On that turn where it was make or break, pow, one of the bosses keeled over dead, and my resurrect spell finally worked. That revived guy resurrected the other guy, and all four characters whaled on the remaining boss with all they had, and he went down a couple of turns later. I was really happy that everybody was alive and in fact in pretty healthy shape when the battle ended. A triumph!
“That was a pretty good scrap!” I said. (Actually, I may first have said, “BOOM! Gotcha, you f*cker!”) It just felt satisfying to have been nearly wiped out and then managed to pull it out in the end. It felt like I had met this challenge with my characters leveled up exactly to the right spot to have the most engaging battle I could have had. I really enjoyed that.
The future is always completely uncertain, but I’ve been feeling an undercurrent of optimism starting to buoy me for the past six months, sort of an antidote to that corrosive feeling of frustration. I’m kind of waiting for my real life to have some sort of dramatic turnaround like this. I’ve felt psychologically nearly wiped out a few times this year, and it would be nice to know that the tide will turn and I’ll pull out some sort of overwhelming victory and get to do a happy dance at the end.
Then I’ll get to look back on the experience, nod with satisfaction, and say, “Hey, that was a pretty good scrap!”
The Lake House
Directed by Alejandro Agresti. Starring Keanu Reeves, Sandra Bullock, and Christopher Plummer.
Well, I must admit, I’m fond of time-travel romances. I like time travel stories, I like romances, so there you go. I was just trying to think about how many time-travel romance movies I’ve seen, and I thought of five off the top of my head. [How many can you think of? My answers are below.] The time travel — however it is achieved — is always just a way of updating the theme of lovers from mismatched backgrounds, or of lovers separated by circumstance. Seemingly fated to be together, yet kept (or torn) apart.
This movie, in fact, uses Jane Austen’s Persuasion as a reference point, openly drawing the parallels. In what I think is my favorite scene in a movie with a number of nice bits, Alex (Reeves) and Kate (Bullock) sit out on a porch one evening, escaping a party for her that she doesn’t want. He asks her if she’s read Persuasion, and what it’s about. They have a long, very natural conversation, with many emotional pivot points. What I admired about the way this was done is that it was all in one take, a two-shot of both actors, letting them act and react to each other over the course of a few minutes. If the actors come up with the goods in a take like this, which both of them do, hooray for not cutting up the take.
The scene continues after that, with a moonlight dance. A romantic song starts playing in the house, and he asks her if she knows it. She says yes, and they begin to dance. I was very surprised to hear the song they chose for this, since it was a Paul McCartney song. The funny thing about it is that it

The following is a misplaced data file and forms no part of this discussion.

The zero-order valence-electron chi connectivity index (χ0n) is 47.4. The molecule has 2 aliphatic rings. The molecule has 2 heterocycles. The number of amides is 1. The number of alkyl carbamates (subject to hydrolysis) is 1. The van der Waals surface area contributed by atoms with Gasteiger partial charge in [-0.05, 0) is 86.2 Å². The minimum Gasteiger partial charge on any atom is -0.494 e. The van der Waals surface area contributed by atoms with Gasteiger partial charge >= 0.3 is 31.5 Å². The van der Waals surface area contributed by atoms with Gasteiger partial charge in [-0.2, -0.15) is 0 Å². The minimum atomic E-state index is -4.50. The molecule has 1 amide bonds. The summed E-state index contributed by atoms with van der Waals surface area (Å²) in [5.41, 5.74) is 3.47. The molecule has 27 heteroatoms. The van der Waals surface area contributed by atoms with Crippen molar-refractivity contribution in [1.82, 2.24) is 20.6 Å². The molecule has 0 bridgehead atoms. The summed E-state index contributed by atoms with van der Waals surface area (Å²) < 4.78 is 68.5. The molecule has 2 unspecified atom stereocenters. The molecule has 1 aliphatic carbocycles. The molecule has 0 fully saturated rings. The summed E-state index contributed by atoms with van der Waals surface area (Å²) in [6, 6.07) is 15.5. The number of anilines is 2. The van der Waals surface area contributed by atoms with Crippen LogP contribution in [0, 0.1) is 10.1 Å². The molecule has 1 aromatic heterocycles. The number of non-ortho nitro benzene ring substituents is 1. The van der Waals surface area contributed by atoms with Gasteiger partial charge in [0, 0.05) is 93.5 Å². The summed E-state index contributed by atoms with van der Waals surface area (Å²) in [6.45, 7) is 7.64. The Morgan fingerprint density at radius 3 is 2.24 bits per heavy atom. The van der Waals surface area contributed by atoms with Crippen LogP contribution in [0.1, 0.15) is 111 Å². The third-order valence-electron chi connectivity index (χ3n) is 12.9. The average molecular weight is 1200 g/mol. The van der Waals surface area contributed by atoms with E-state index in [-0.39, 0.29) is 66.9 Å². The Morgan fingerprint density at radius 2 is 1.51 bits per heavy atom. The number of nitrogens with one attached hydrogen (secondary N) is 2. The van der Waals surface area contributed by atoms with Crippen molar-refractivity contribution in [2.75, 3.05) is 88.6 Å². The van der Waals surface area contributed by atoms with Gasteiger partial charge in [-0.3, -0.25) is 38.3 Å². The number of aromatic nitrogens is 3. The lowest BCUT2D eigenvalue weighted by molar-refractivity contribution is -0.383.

blows the continuity. The movie goes to great lengths to explain that Alex lives in 2004, and this night is told both a flashback for Kate (who is living in 2006), and present-day for Alex. The problem with the song is that it was released in September 2005. It didn’t exist yet! However, I must say that the sentiment expressed in the song’s music and lyrics exactly fit this particular scene, and the scene’s place in the movie’s story. I can see how they decided that was the right song to use, even with the anachronism.
The movie gets into a little trouble at the end, which is where time travel stories can tend to go haywire. You have to decide whether you’re doing the paradox thing, and how it works to be changing “history,” such as the movie has unfolded so far. Is the movie playing fair by its own rules? It is true that there are earlier scenes that establish all the precedents they need to get away with the ending, but it still seemed a little fishy to me. The more I thought about it, the more problems I noticed in it. Best to not think about it too much, although it’s the kind of movie that will obviously disappoint and/or enrage serious fans of time travel science fiction. They’re completely not the audience for this, though.
Having just worked as a production designer, I ended up staring at the art direction of the movie. It was bursting with color, which I liked. Lots of lovely primaries, along with some subtler palette shifts that are used to help you distinguish which time period you’re in. The seasons change, and time passes, for characters in two different years. Sometimes her colors are warm, and his are cool; sometimes his world is warm and golden and hers is overcast and blue.